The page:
A WEST Cumbrian book defending Titanic 'coward' Bruce Ismay is flying off the shelves in the United States.

The book, Understanding J Bruce Ismay, was written by a distant cousin, Cliff Ismay from Workington, and sold out in the United States and Canada just one week after publication.

Thomas Ismay, father of Bruce and owner of the White Star Line, was born, raised and started his ship building career in Maryport before moving to Liverpool.

He never forgot his roots, however, and, as well as leaving family in the town, he also gave regularly to local charities and installed the clock on Christ Church, the town's harbourside church.

It was Thomas Henry who bought the hugely successful White Star Line and his son Bruce was chairman of the board by the time the 'unsinkable' Titanic was launched.

Bruce decided to join the maiden voyage to New York. He was a survivor who spent the rest of his life wondering if he would have been better drowned.

Apparently the all-powerful Hearst newspaper empire was first to brand Bruce Ismay a coward, suggesting he had left women and children on board to get onto a lifeboat himself.

Times and Star: Bruce Ismay on the cover of the book written to restore his honourBruce Ismay on the cover of the book written to restore his honour (Image: Submitted)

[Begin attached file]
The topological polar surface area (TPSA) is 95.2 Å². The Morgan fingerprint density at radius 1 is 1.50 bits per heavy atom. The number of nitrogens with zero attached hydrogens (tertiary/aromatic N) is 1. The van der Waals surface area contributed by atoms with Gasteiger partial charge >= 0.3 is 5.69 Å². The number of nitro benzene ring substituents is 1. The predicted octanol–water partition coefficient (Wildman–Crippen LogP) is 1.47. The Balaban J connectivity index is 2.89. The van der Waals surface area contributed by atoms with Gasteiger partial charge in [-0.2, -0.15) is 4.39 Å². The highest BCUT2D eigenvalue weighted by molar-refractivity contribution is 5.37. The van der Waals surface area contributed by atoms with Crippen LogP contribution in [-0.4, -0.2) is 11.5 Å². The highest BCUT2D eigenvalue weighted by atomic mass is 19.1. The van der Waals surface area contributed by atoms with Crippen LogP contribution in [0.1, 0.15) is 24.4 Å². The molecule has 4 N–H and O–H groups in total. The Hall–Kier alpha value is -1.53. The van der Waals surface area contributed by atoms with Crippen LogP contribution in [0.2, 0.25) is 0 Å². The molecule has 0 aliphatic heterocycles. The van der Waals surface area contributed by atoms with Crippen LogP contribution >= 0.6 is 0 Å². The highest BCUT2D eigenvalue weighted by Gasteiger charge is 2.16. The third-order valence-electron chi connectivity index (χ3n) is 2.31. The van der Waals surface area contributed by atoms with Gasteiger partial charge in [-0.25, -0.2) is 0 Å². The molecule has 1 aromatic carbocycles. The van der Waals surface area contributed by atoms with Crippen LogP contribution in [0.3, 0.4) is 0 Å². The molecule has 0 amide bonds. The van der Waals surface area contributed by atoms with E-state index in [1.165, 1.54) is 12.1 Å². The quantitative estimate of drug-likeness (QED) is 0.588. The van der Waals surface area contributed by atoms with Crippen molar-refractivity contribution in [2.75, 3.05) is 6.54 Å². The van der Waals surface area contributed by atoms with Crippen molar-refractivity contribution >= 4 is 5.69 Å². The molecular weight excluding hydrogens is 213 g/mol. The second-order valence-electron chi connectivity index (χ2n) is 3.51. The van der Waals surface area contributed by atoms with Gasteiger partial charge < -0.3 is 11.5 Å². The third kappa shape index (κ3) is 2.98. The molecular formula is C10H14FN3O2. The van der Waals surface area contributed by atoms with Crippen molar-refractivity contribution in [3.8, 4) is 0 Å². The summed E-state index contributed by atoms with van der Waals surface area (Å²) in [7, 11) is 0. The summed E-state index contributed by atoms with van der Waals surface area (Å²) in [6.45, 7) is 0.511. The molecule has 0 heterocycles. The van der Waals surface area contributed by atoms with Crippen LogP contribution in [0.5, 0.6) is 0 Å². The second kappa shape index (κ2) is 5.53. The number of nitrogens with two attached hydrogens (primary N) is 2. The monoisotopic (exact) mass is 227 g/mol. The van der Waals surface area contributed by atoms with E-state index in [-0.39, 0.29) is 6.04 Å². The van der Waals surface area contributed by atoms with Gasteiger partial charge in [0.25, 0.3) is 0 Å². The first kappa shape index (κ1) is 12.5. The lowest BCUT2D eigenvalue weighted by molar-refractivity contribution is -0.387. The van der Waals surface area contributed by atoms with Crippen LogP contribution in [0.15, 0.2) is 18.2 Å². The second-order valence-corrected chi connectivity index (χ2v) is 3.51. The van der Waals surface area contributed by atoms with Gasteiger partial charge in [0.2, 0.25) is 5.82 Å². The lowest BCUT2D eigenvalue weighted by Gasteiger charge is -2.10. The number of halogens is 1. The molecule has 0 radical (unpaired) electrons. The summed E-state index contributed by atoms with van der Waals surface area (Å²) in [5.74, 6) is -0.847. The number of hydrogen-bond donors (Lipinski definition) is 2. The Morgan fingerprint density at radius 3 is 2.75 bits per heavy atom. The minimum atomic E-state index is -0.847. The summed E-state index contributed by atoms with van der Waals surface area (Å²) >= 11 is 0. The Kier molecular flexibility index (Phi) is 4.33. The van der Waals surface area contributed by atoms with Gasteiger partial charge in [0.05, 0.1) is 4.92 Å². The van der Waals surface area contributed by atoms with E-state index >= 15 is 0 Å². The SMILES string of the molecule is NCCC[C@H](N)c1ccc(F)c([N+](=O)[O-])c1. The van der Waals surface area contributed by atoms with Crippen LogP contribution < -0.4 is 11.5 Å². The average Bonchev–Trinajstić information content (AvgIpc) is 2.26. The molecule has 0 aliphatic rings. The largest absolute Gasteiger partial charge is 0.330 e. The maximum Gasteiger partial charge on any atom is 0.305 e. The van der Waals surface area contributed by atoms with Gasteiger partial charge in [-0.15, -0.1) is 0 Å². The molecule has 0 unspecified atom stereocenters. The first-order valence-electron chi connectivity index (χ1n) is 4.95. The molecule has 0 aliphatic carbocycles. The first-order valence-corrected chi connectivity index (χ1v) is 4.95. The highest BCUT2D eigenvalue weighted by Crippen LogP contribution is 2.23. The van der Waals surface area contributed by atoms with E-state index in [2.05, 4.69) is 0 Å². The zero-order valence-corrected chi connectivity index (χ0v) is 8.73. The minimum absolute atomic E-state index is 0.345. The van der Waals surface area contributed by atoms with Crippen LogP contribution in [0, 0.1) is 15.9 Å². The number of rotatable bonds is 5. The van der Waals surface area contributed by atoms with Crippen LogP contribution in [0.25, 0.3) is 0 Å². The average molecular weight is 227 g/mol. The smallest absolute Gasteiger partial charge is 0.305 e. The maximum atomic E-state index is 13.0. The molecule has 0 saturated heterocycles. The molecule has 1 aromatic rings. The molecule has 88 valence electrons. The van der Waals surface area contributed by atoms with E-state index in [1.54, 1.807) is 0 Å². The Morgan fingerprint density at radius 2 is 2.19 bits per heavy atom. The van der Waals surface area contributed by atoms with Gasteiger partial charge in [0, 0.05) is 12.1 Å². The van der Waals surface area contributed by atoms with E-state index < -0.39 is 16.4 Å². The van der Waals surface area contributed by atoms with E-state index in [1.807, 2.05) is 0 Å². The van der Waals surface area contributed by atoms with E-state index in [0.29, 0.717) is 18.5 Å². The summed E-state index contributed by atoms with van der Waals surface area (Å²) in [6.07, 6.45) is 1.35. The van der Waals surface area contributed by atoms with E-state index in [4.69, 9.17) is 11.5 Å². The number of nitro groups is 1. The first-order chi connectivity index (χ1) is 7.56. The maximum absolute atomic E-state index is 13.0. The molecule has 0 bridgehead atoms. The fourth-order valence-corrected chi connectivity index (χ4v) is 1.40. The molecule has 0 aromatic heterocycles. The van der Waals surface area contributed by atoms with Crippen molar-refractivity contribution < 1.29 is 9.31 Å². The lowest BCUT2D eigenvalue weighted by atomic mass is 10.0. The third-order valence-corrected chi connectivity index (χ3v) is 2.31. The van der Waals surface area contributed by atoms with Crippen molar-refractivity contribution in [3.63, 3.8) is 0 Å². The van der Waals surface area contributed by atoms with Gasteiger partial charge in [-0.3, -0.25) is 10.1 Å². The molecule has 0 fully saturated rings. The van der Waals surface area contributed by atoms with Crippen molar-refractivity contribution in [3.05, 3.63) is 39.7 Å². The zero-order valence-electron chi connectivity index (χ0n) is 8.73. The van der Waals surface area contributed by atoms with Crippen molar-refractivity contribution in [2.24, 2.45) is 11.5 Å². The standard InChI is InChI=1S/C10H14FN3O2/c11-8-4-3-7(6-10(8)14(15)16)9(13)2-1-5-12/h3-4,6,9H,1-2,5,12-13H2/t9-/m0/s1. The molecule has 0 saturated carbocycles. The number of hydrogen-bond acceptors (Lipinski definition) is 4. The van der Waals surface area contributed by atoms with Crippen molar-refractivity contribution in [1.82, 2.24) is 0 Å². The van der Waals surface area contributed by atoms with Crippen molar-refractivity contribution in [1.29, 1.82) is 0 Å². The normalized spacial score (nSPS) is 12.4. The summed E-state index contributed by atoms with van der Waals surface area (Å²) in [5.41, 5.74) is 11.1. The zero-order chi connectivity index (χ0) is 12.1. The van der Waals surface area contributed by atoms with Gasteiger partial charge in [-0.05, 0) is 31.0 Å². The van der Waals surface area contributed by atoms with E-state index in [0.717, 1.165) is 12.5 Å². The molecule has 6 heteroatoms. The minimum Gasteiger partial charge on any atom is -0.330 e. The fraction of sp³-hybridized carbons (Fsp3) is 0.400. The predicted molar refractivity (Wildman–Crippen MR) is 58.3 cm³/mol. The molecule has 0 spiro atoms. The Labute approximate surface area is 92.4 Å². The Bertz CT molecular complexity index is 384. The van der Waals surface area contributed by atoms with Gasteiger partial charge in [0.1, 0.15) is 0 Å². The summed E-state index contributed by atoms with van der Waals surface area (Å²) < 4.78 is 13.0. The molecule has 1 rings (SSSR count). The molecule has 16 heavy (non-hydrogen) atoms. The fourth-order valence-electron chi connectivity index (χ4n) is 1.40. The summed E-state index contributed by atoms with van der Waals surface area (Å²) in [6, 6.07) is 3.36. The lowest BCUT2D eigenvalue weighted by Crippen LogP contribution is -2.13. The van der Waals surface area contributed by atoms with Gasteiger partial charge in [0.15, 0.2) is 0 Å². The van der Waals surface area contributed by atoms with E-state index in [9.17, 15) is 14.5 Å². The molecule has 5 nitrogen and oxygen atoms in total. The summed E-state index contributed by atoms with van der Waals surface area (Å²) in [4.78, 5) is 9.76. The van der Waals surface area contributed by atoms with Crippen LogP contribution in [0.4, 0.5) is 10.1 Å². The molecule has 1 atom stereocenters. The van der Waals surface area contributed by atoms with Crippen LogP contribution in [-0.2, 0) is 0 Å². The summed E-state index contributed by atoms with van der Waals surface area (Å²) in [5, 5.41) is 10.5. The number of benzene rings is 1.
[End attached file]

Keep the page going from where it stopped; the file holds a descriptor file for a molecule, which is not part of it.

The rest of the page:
Hearst and the Ismay family had fallen out and defenders still believe that is why Bruce became the villain of the piece.

He was subsequently cleared of all charges at an inquiry into the sinking of the powerful Titanic but he continued to be villified in books and in film where he was even once portrayed wearing women's clothing to get aboard a lifeboat.

Distant cousin Cliff Ismay has obviously researched Bruce's role thoroughly and said he was unfairly blamed.

"There were no women or children around him. He had been helping them into the lifeboats. It was only when there was one last seat on one that he took it."

Cliff Ismay is a member of the Maryport Maritime Society. He was one of those instrumental in mounting a memorial exhibition and events to mark the centenary of its sinking.

More than 1,000 people attended on the first weekend the exhibition was opened.

Cliff said while he wrote the book he has had little to do with the USA sales.

"I don't even know how many were printed. I was just told they had sold out in both the States and in Canada.

"I am delighted that people are reading the other side of the Bruce Ismay story."